However, note that the pound has already fallen with no discernible impact on travel. Latest figures put outbound departures, forward bookings for summer, and inbound arrivals all up year on year.

But look at the argument another way. Has the EU led to cheaper holidays? Well, Greece, Spain, Portugal and Italy were all considerably cheaper for UK tourists in the days before the euro, as were Slovenia, Croatia and so on. So it could be claimed that the EU has hiked holiday prices.

What about the idea that leaving the EU would jeopardise air traffic rights and “end cheap flights”?

Cameron insisted this week: “If Britain leaves the single market, Britain may be forced out of the Open Skies regime and airfares and the cost of holidays will rise. That’s not speculation, that’s a certainty.”

EasyJet is a pan-European giant whose first base outside the UK in 1999 was Geneva, in Switzerland – a country outside the EU. Basing aircraft outside the EU didn’t seem to bother easyJet then or hinder its growth.

Indeed, the home base of Norwegian Air Shuttle, Europe’s fastest growing carrier by a country mile, is outside the EU. That does not prevent it making Gatwick its main base.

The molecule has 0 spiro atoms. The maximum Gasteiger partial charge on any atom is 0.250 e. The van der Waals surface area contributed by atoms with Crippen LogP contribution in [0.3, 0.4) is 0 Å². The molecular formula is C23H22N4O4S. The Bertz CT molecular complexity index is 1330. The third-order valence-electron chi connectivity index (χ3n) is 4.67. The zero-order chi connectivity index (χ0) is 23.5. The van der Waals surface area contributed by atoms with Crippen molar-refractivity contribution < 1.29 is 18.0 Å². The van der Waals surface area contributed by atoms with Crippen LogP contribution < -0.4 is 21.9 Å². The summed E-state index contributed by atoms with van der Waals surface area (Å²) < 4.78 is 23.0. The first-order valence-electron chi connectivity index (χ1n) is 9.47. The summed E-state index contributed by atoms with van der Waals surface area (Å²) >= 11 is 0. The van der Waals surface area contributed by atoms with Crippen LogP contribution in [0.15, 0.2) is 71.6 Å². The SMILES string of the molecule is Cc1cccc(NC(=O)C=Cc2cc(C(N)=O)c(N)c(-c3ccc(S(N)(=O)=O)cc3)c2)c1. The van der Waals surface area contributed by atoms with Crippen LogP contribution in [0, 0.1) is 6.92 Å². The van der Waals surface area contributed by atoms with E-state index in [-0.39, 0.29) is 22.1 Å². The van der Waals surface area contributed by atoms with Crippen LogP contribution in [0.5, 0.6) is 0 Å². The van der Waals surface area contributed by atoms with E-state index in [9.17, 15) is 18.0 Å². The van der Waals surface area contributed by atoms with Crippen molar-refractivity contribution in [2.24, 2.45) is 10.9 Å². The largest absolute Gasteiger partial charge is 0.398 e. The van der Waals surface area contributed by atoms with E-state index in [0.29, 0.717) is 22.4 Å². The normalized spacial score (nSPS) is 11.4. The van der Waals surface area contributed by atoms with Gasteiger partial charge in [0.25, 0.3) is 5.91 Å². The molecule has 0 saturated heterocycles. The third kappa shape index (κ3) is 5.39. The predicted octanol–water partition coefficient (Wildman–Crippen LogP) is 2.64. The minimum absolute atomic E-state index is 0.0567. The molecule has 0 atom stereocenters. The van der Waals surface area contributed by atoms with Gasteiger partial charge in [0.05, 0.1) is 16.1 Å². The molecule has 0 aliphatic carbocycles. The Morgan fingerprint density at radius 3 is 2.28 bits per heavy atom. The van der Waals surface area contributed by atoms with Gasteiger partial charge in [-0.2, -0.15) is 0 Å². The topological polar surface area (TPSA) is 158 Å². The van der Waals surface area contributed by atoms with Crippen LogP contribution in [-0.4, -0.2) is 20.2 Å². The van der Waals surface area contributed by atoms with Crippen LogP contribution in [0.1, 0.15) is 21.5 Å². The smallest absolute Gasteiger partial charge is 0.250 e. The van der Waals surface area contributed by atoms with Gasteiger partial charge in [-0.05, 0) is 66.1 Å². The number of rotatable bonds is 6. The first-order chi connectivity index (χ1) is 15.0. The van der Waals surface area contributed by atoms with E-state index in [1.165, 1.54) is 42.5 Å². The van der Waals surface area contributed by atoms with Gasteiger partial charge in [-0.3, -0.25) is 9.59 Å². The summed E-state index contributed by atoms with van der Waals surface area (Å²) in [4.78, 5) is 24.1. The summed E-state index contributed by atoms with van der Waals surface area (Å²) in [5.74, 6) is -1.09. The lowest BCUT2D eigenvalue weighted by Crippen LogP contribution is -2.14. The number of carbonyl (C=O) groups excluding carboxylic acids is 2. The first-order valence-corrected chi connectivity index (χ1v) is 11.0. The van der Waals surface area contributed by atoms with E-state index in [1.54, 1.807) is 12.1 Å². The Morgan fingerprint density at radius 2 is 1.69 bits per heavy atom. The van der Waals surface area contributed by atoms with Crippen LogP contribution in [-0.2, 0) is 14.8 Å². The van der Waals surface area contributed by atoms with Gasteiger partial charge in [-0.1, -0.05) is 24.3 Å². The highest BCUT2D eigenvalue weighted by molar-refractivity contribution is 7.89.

Ryanair’s Michael O’Leary echoed Cameron’s warning, insisting higher fares and holiday prices are “a certainty” and threatening to cut jobs in the UK.

Yet in February, the Ryanair boss who has previously dismissed the EC as “the evil empire”, told ITV News: “I don’t believe leaving the EU will cause airfares to rise.”

This more sober assessment mirrors that of Willie Walsh, head of British Airways parent IAG, who told the BBC in February: “We have undertaken a risk analysis.

Obviously there is uncertainty in the market. But should there be a vote [to leave], we don’t believe it will have a material impact on our business.” Of course, if Cameron is truly concerned about holiday prices he could axe Air Passenger Duty.

There may be good, sound arguments for remaining in the EU, but those we’ve heard this week are not.